Huskers take deep dive into running for public office

Huskers take deep dive into running for public office

Lincoln City Council member Bennie Shobe speaks with students in the Elect to Serve pop-up course about his experiences in public office.
Greg Nathan | University Communication
Lincoln City Council member Bennie Shobe speaks with students in the Elect to Serve pop-up course about his experiences in public office.

As voters go to the polls Nov. 6, a group of University of Nebraska–Lincoln students are mulling their futures in public service.

Fourteen Husker undergraduates got an up-close look at serving in office, civil discourse and running campaigns during a week-long Elect to Serve pop-up class. The class was offered by the Honors Program and the Center for Civic Engagement Oct. 15-19, with the large majority of instruction time taking place while most students were on fall break. The course covered campaign fundamentals, civility, the art of persuasion, all leading up to the students working in teams on a mock campaign.

The class is one of the few in the United States that is nonpartisan and aims to help teach students how to run for public office or help those who do, said Patrice McMahon, director of the University Honors Program and professor of political science.

McMahon and Linda Major, director for the Center for Civic Engagement, led the course, but ceded the floor to local and state officials who shared their own experiences. Those officials included Susanne Shore, first lady of Nebraska; Adam Morfeld, state senator; Connie Duncan, Lincoln Public Schools Board of Education member; Hunter Traynor, current ASUN President; Spencer Hartman, former ASUN President; and Bennie Shobe, Lincoln City Council member.

“When we designed the course, we were thinking about students who have an interest in public service and perhaps running for elective office,” Major said. “What we also found is that we’re not the only ones interested in developing the next generation of leaders. Current elected officials and those who work in support of those elected positions are invested in the very same thing, and wanted to come speak.”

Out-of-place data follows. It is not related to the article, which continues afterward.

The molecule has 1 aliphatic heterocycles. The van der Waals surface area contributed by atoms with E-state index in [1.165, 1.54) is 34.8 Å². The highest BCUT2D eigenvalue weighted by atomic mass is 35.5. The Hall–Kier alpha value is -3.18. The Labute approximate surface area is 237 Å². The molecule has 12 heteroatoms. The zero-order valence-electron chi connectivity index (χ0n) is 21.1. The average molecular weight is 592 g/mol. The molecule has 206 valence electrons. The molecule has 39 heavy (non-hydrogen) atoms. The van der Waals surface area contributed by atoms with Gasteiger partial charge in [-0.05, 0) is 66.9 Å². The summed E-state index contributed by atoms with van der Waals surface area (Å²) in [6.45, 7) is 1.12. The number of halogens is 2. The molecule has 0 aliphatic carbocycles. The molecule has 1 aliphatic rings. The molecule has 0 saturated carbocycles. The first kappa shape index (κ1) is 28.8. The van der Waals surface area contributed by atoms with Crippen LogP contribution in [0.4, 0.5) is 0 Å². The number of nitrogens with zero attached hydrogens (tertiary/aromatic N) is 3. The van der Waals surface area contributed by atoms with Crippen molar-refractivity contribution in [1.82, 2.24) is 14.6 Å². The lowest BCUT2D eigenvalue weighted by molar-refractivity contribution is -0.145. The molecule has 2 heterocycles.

Connor Mullin (left) interacts in class with Michelle Waite, assistant to the chancellor for community and military relations.

Connor Mullin, a senior from Lincoln, said he appreciated the breadth of backgrounds the speakers offered.

“It was a well-balanced setup,” said Mullin, a history and political science major. “They were offering multiple perspectives and ways to get involved.”

Following two immersive days of classes, students were aligned into three teams. Each team was ideologically diverse, but shared one common goal — to build a campaign to run for the Association of Students of the University of Nebraska, which had to include an identity or brand and a values platform.

Sophomore Joel Beckwith said he enjoyed the entire class, but working in the campaign group was especially valuable.

“It was really exciting to hear from people who are passionate about serving their communities, and how they engage in civil discourse and work together to get things done,” said Beckwith, a marketing and finance major from Los Angeles. “Working with the other students in our group was really important. Listening to — not just hearing — others and working through disagreements was a good experience."

A student campaign team presents during the last day of the Elect to Serve class in Neihardt Hall Oct. 19.

Sheridan Macy, a junior history, global studies and political science major from Omaha, said team members bonded while they learned about running for public office. Macy also appreciated hearing from so many elected officials and some who work behind the scenes, such as Mary Johnson, a campaign consultant.

“I wanted to have a better idea of what it takes to run for office,” Macy said. “I think have a more realistic view and better understanding now of what holding office would entail.”

Macy said she’s looking ahead at using her degree for public service.

“I think I definitely see myself running for something that involves policymaking, like city council or a local position like that,” she said.

Mullin said he would like to run for office someday, but through the class, realized he should wait longer than he initially intended.

“I have an interest in running for office, and wanted to very soon,” he said. “I realized it’s harder to run for political office than I thought, especially as an independent, which Ellen Weissenger talked about. Right now, I don’t feel that either party fits me.”

Weisenger is running as an independent for the Southeast Community College Board of Governors.

Major and McMahon said the pop-up course was a success and that they plan to offer a semester-long, nonpartisan honors course in fall 2019.

“We had such good feedback from the students and from our elected officials and community,” McMahon said. “Our students knocked it out of the park. I truly hope that some of our students think about public service. It would make me happy and proud for any of them to become an elected official.”